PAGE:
Big Growth Goals

By the third day of SmartOrg’s annual Community of Practice for executives in Strategic Portfolio Management (SPM), one of the participants had an epiphany: “I used to think that SPM was just project roll-ups for reporting and make some incremental choices, but now I see that it’s a way to drive our organization towards achieving big growth goals.”

Unlike most portfolio management forums, which focus on operations and emphasize project management and resource management, the Community of Practice focuses on how to make portfolio choices and drive growth. Participants have the opportunity to build networks, expand their horizons and ultimately increase their effectiveness as they learn from each other in this intimate peer-to-peer forum. This year’s event was held virtually for four days in November.

The participants came from the following companies:
  • Applied Materials
  • Corteva Agriscience
  • Donaldson Filtration Systems
  • DuPont Electronics and Imaging
  • ExxonMobil
  • Google
  • HM.Clause
The anecdote about the executive’s epiphany around SPM perfectly illustrates that objective of the Community of Practice. By sharing their personal journeys in the practice of SPM, the CoP members assist each other in making discoveries about how they can leverage SPM to fulfill their organizations’ missions and achieve their visions of sustainable growth. In turn, these personal discoveries lead to general lessons about SPM, leading to new frameworks and best practices that advance the state of the art of SPM.

While most of the time was spent discussing individual situations, problems and opportunities, we also explored several thematic topics to compare and contrast and see if we could develop new insights.

Common Topics

  • Front End—how to ensure a stream of good new growth proposals enters the portfolio.
  • Oyster Farming—managing high risk / high return opportunities in the portfolio.
  • Scaling and Sustainability—making SPM last in a large organization.
  • Balancing Strategic and Operational—keeping a strategic perspective while still meeting operational needs.
  • Driving Change—using SPM to create and support positive change in the company.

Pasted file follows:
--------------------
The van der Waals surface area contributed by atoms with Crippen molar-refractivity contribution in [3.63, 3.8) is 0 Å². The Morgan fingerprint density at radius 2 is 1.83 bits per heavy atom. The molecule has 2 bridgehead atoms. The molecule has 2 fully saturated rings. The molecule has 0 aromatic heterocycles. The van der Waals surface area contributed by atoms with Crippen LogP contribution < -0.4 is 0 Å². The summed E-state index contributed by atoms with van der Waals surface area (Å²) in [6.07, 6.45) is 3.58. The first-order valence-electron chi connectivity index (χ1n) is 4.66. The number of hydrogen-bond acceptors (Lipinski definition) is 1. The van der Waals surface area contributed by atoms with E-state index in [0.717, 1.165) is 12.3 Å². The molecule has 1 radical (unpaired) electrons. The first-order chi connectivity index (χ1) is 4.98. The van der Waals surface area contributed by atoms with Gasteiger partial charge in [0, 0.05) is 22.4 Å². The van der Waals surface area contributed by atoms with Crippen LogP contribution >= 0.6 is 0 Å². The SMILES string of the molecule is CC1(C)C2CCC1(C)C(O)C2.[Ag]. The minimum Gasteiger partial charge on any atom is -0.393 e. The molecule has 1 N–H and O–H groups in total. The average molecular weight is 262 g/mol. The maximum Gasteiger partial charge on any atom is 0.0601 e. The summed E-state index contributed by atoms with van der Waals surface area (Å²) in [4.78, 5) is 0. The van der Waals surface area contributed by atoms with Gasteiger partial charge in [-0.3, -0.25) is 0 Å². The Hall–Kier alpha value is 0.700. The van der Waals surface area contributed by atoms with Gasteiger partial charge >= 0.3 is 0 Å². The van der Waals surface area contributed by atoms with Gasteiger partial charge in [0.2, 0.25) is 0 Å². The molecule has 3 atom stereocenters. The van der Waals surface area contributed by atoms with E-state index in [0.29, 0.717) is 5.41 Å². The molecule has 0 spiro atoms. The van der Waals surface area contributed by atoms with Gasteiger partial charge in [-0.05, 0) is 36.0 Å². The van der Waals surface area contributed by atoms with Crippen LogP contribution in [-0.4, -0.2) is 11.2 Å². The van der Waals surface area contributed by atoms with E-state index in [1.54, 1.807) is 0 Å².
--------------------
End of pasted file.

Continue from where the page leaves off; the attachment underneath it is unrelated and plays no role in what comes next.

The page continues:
• The New Normal—finding the right portfolio to support post-COVID growth.

Balancing Strategic and Operational

Balancing Strategic and Operational presents many dilemmas for companies, among them:
  • How do we show visibility to the upside and invest for great innovative growth while still having accountability to deliver?
    Accountability to deliver drives conservative estimation and reliable promises. Upside is all about creating unreasonable returns. The dilemma is that tremendous wealth is created when projects hit the upside, but this doesn’t happen that often.
  • What cadence best balances short-term accountability and long-term aspirations?
    Monthly or quarterly check-ins makes sense operationally, but this creates a near-term focus that prevents understanding the longer-term picture. Yet the long-term prospects for opportunities don’t change that frequently. Additionally, the detail in the short-term perspective can obscure the long-term implications and scenarios.
Monthly or quarterly check-ins makes sense operationally, but this creates a near-term focus that prevents understanding the longer-term picture. Yet the long-term prospects for opportunities don’t change that frequently. Additionally, the detail in the short-term perspective can obscure the long-term implications and scenarios.
Getting these issues right matters. One company contrasted two cases. In the first case, a major project was managed operationally and simply drove towards the execution of its strategy. When the circumstances shifted, the business didn’t fully realize it and the project continued on track until it became a major financial loss.
In the second case, the portfolio process allowed for a major pivot to success.  The project was charging along on its strategy when the portfolio process interrupted operations for a fresh look, creating a strategic interlude. At that point, changing circumstances became clear, and the company selected a new direction. The portfolio process then provided the framework for reallocating resources to deliver on the new opportunity.

Peer-to-Peer Coaching

The Peer-to-Peer coaching is one of the most valuable parts of the CoP, as rated by the participants each year. As this coaching is done under strict confidentiality, it won’t be discussed here.

A Natural Tension

It became clear through dilemmas and examples like these that the idea that strategic and operational portfolios are at odds was misleading. Rather, they need to be managed together, making sure neither perspective dominates—especially the operational perspective, which is often the culprit.